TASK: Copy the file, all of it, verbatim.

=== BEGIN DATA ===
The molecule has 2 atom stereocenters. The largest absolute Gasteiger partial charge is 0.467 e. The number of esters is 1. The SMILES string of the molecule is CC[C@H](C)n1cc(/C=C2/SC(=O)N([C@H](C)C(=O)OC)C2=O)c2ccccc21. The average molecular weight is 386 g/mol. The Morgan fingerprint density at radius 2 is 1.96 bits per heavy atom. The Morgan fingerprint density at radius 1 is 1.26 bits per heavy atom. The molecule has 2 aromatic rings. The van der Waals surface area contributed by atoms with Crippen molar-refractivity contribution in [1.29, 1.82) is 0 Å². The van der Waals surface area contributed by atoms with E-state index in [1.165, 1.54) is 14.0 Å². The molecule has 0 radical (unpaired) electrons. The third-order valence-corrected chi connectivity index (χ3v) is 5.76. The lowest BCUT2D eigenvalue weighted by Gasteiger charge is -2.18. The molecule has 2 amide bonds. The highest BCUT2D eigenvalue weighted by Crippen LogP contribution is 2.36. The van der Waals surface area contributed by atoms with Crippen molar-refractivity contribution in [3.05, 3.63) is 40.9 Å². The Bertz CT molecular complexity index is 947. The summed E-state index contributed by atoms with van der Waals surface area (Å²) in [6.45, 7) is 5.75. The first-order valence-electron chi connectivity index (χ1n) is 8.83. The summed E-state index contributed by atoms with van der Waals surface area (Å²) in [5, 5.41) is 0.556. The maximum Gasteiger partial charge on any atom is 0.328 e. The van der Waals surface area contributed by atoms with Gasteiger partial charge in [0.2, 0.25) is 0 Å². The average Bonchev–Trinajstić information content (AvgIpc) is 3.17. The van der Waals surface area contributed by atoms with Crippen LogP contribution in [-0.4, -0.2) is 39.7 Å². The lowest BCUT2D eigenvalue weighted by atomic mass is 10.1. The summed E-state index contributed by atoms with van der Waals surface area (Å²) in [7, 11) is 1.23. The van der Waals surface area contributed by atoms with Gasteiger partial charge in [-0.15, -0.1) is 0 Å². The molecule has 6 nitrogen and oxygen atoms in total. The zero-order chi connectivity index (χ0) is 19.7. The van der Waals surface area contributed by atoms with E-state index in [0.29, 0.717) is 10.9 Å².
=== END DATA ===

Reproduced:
The molecule has 2 atom stereocenters. The largest absolute Gasteiger partial charge is 0.467 e. The number of esters is 1. The SMILES string of the molecule is CC[C@H](C)n1cc(/C=C2/SC(=O)N([C@H](C)C(=O)OC)C2=O)c2ccccc21. The average molecular weight is 386 g/mol. The Morgan fingerprint density at radius 2 is 1.96 bits per heavy atom. The Morgan fingerprint density at radius 1 is 1.26 bits per heavy atom. The molecule has 2 aromatic rings. The van der Waals surface area contributed by atoms with Crippen molar-refractivity contribution in [1.29, 1.82) is 0 Å². The van der Waals surface area contributed by atoms with E-state index in [1.165, 1.54) is 14.0 Å². The molecule has 0 radical (unpaired) electrons. The third-order valence-corrected chi connectivity index (χ3v) is 5.76. The lowest BCUT2D eigenvalue weighted by Gasteiger charge is -2.18. The molecule has 2 amide bonds. The highest BCUT2D eigenvalue weighted by Crippen LogP contribution is 2.36. The van der Waals surface area contributed by atoms with Crippen molar-refractivity contribution in [3.05, 3.63) is 40.9 Å². The Bertz CT molecular complexity index is 947. The summed E-state index contributed by atoms with van der Waals surface area (Å²) in [6.45, 7) is 5.75. The first-order valence-electron chi connectivity index (χ1n) is 8.83. The summed E-state index contributed by atoms with van der Waals surface area (Å²) in [5, 5.41) is 0.556. The maximum Gasteiger partial charge on any atom is 0.328 e. The van der Waals surface area contributed by atoms with Gasteiger partial charge in [0.2, 0.25) is 0 Å². The average Bonchev–Trinajstić information content (AvgIpc) is 3.17. The van der Waals surface area contributed by atoms with Crippen LogP contribution in [-0.4, -0.2) is 39.7 Å². The lowest BCUT2D eigenvalue weighted by atomic mass is 10.1. The summed E-state index contributed by atoms with van der Waals surface area (Å²) in [7, 11) is 1.23. The van der Waals surface area contributed by atoms with Gasteiger partial charge in [-0.15, -0.1) is 0 Å². The molecule has 6 nitrogen and oxygen atoms in total. The zero-order chi connectivity index (χ0) is 19.7. The van der Waals surface area contributed by atoms with E-state index in [0.29, 0.717) is 10.9 Å².